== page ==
Light and Water (Crabbypatty’s review)

Light and Water
Title: Light and Water (Second Edition)
Author: M. King
Publisher: Dreamspinner Press
Release Date: August 29, 2016
Genre(s): Contemporary Romance, Literary Fiction
Page Count: 324
Reviewed by: Crabbypatty
Heat Level: 3.5 flames out of 5
Rating: 3.5 stars out of 5

Freelance photographer Dan Wright isn’t looking for romance in Venice. Still smarting from a bad breakup, Dan just wants a vacation and some self-indulgent fun to help him clear his mind. But amid the mystique of the city, he meets quiet schoolteacher Cesare Eveschi, and he decides there’s nothing wrong with a holiday fling. After all, it’s not like there’s a chance for anything serious when Dan is out and proud and Cesare is still hiding in the closet.


But as the two men engage in a whirlwind affair, Dan sees more than he expected in Cesare—behind the shyness and traditional values is a passionate and idealistic man yearning for love. Dan isn’t sure he wants another relationship, but he can’t deny the feelings forming between them may last beyond the suntan. Before Dan lets the possibility for happiness slip through his fingers, he must take a step back and acknowledge how his time in La Serenissima—his time with Cesare—has changed him.

“Light and Water” is a subtle nuanced story about two men – Englishman Dan Wright and Italian schoolteacher Cesare Eveschi – who meet during a holiday in Venice, the romantic city of light and water. Dan is recovering from the breakup of his four-year relationship with Paul and comes to Venice to recover and regroup. He meets the deeply-closeted Cesare at a pizzeria and they spend the next week together exploring Venice and its glorious sites by day … and each other by night. But what begins as a brief steamy sexy holiday fling turns into something much more for both men.

Cesare is a schoolteacher in Lunigiana, a fairly small town where he has lived all his life, and has a close relationship with his parents. He is also a practicing Catholic and because of his community and his family as well as his job, Cesare feels he must remain firmly in the closet. M. King beautifully shows how much Cesare longs for a relationship and how he struggles with the choice he has made.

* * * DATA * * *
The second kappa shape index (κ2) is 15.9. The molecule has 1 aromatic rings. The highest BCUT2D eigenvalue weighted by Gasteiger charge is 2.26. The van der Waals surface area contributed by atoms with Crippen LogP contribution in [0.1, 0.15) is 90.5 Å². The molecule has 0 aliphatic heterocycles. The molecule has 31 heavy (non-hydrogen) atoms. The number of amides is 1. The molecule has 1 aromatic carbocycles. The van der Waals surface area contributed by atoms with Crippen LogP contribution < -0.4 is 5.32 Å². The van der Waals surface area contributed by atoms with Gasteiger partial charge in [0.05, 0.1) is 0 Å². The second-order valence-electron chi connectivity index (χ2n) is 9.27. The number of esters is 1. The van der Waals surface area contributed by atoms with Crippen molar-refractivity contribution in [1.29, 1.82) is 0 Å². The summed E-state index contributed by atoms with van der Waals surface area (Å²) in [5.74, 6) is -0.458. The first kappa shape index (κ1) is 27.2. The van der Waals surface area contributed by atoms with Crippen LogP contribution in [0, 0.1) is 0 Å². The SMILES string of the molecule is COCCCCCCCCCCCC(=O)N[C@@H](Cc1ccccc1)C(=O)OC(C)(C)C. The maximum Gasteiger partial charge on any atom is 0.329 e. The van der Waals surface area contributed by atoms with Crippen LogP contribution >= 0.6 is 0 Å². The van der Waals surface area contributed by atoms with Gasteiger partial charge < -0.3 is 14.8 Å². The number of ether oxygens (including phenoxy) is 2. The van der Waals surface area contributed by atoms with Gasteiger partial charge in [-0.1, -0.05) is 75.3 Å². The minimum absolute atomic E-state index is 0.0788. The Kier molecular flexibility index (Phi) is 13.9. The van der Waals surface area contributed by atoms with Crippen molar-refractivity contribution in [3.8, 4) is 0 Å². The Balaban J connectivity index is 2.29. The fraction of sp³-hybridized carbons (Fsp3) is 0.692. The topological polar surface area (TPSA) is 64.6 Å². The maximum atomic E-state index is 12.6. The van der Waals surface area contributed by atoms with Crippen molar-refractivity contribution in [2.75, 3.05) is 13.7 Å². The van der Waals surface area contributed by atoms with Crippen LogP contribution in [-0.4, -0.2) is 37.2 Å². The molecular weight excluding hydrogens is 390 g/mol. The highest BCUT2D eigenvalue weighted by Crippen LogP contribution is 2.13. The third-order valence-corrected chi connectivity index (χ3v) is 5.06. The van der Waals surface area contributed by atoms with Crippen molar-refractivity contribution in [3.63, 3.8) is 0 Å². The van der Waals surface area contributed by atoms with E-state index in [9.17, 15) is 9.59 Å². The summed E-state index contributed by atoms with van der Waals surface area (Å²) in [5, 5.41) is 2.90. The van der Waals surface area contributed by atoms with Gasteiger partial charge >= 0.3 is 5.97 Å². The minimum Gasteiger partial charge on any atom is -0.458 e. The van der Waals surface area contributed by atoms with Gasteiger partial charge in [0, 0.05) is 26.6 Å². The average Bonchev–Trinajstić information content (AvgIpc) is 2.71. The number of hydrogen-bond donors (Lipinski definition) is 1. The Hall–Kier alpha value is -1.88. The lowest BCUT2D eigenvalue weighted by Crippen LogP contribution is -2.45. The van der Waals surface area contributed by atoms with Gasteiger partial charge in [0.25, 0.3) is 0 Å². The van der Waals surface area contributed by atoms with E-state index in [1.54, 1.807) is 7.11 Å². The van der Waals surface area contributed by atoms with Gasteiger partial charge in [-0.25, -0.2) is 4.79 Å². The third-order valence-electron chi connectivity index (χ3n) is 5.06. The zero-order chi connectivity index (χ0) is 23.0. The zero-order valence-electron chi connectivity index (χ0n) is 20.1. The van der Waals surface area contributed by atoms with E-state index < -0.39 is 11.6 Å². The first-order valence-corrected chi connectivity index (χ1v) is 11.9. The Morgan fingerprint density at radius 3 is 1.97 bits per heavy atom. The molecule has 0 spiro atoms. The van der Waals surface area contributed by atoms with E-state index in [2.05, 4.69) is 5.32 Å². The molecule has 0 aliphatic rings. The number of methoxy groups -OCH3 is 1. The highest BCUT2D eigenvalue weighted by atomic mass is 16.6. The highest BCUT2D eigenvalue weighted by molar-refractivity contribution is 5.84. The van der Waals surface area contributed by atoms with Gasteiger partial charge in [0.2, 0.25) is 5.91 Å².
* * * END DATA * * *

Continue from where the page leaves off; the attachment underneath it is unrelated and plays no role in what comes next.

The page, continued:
Dan is unable and unwilling to understand Cesare’s dilemma but they part on good terms at the end of Dan’s holiday, with each other’s contact information in hand. At this point, I felt the gentle flow of the book ground to a halt, as Dan returns to London and basically resumes his life … and his troubled relationship with Paul, but continues to communicate with Cesare via emails and phone calls. Without going into too much detail, the remainder of the book focuses on what course their relationship will take.

“Light and Water” reads like literary fiction, rather than contemporary M/M romance, with a heaping side of Venice travelogue, and M. King has a lovely writing style that really brings the city to life. But I ended the book feeling that the characters of Dan and Cesare needed to be more richly developed. The ending is very much a HFN that leaves their relationship and future up in the air, but we are left with the knowledge that Dan and Cesare deeply love each other and they will find their way together. I recommend this book for readers interested in history, but realize that the pace of the book combined with the uncertainty of a HFN may leave some readers uninspired.

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Galley copy of Light and Water provided by Dreamspinner Press in exchange of an honest review.


Once you learn to read, you will be forever free.  Frederick Douglas

I distinctly remember that day in school when, all of a sudden, those squiggles on the page made sense and I could read. It has changed my life in ways I still cannot comprehend.

My favorite M/M tropes are friends-to-lovers, murder/mysteries, amnesia, hurt/healing and historicals. Shifters, vampires, paranormal? Meh … not in my wheelhouse, but I’m a sucker for a well-written well-plotted book, no matter the genre.

Favorite authors includes Brandon Witt, Rick R. Reed, Abigail Roux, Jay Northcote, JL Merrow, KJ Charles, Lane Hayes, Marshall Thornton and so many more.

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